Yesterday marked the 74th anniversary of the execution of Recrido T. Estrella, then a brevet Lieutenant Colonel who was acting head of the Cebu Area Command (CAC), the heroic guerrilla outfit in Cebu during World War II. CAC’s chief, Col. James Cushing was in Negros to confer with an agent sent by Gen. Douglas MacArthur in the interim, which would announce the general’s recognition of the CAC.
In his absence, Estrella was appointed to oversee the southern sector of CAC and find ways to connect with its northern counterpart led by Lt. Col. Harry Fenton (formerly Feinstein) the feared, unpopular and once-feisty anti-Japanese radio manager of KzRC, Cebu’s lone broadcast station housed on top the Pedro Gotiaoco Building prior to the Japanese invasion of Cebu on April 10, 1942.
Estrella had disregarded the advise of lower officers as well as that of Cushing not to execute the erratic and feared Fenton, and to hold him prisoner until the end of the war. Instead, Estrella put Fenton on trial and ordered his execution on September 16, 1943.
This was one of the charges against him in the General Court Martial that decided his fate barely a day after New Year’s Day 1944.
The other was the heavier accusation of his connivance, or as the typewritten confidential report now available to the public states, “his parley with the enemy.”
This and other voluminous records, including the roster of nearly 10,000 guerrilla officers and members of the formidable Cebu Area Command, as well as its history and list of battles and skirmishes against the enemy are now available for everyone to access via the Internet, a noble project of the Philippine Veterans Affairs Office (PVAO).
Among those records is the instantly revealing fact that the Chinese in Cebu had contributed to the guerrilla movement in the person of Go Siong Mit, who, as the CAC archival records show, was belatedly recognized in 1948 as a legitimate officer in the troop service headquarters of the Cebu Area Command, with the rank of 2nd Lieutenant in lieu of the originally-requested rank of Captain. Before and after the war, he had been manager of Go Occo Inc. While I cannot be certain as of the moment, I believe he must have been one of the sons of Go Occo in the firm that was later renamed Go Occo and Sons, one of the most prominent pre-war corporations that survived into the present on Magallanes Street.
Known as Pete to friends, there is nothing else written on the document requesting Go Siong Mit’s inclusion as a high official of the guerrillas.
Neither is there a specification of his work, but one suspects he may have contributed the resources of the Go Occo firm and other Chinese-owned businesses to help the guerrilla movement.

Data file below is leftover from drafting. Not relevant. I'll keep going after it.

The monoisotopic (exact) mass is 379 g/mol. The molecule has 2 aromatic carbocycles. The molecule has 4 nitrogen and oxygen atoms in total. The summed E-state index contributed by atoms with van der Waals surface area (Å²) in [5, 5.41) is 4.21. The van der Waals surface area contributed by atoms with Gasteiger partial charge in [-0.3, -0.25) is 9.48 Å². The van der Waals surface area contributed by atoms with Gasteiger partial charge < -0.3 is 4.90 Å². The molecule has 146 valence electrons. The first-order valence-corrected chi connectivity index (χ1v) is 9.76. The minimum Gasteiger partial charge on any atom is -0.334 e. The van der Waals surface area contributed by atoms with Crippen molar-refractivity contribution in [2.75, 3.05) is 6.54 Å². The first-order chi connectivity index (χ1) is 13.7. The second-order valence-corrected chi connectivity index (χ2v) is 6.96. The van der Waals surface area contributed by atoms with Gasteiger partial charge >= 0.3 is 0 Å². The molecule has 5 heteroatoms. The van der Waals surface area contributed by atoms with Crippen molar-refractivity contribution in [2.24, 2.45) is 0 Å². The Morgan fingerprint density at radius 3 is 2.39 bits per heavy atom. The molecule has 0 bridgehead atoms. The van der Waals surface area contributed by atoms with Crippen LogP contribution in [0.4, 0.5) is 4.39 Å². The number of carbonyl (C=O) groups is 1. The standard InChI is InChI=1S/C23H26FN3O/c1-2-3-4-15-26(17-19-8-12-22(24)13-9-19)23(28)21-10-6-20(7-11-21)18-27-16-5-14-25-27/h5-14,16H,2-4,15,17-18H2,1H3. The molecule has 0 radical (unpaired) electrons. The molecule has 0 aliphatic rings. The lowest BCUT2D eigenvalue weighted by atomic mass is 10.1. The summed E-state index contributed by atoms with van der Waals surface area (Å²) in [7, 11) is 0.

This would have been very dangerous work, which explains why his name is never mentioned in war records of the CAC and appears only in the early post-war period.
To be sure, there was a pro-Japanese Chinese Association of Cebu, which kept tabs on the Chinese community in the city and the province.
Go Siong Mit must have walked the tightrope, otherwise he would have been incarcerated at the Kempeitai headquarters of the city (now the administration building of the Cebu Normal University), in the manner of the honorary Chinese consul Manuel Gotianuy, father of University of Cebu president Augusto Go, or he would have been tortured then beheaded, never to be found again, like that of Gov. Hilario Abellana.
That the United States government and the Philippine Armed Forces recognized his rank as an officer in the resistance — the only Chinese individual in the officer corps at that — is an unassailable acknowledgment of Go Siong Mit’s contribution. But what he really did has remained a mystery.
I know not if he ever talked about his role in that war or if he ever wrote his memoirs about that period.
Chances are, like all others, he never did or if even reminded, would just brush it aside as nothing worth talking about. (Perhaps his grandchildren will read this column or my good friend Jimmy Sy of Ho Tong Hardware will be able to find out more as I have asked him to do so.)
The CAC archives (http://collections.pvao.mil.ph/Guerilla/Collections) on the PVAO website dedicated to all the guerrilla groups in the country is open for everyone to access.
There are some errors (like what I suspect is the California Air Corps veterans and members or something else identified by the acronym CAC, erroneously misidentified as Cebu Area Command on the website) but overall, the names of the nearly 10,000 guerrillas are listed there, complete with rank and serial number.
The history of the CAC and other finer details are also there. As we approach the 75th anniversary of the end of WW II, it is time to know more about their heroism and this website, which allows downloading free of charge, is without doubt of extremely tremendous help.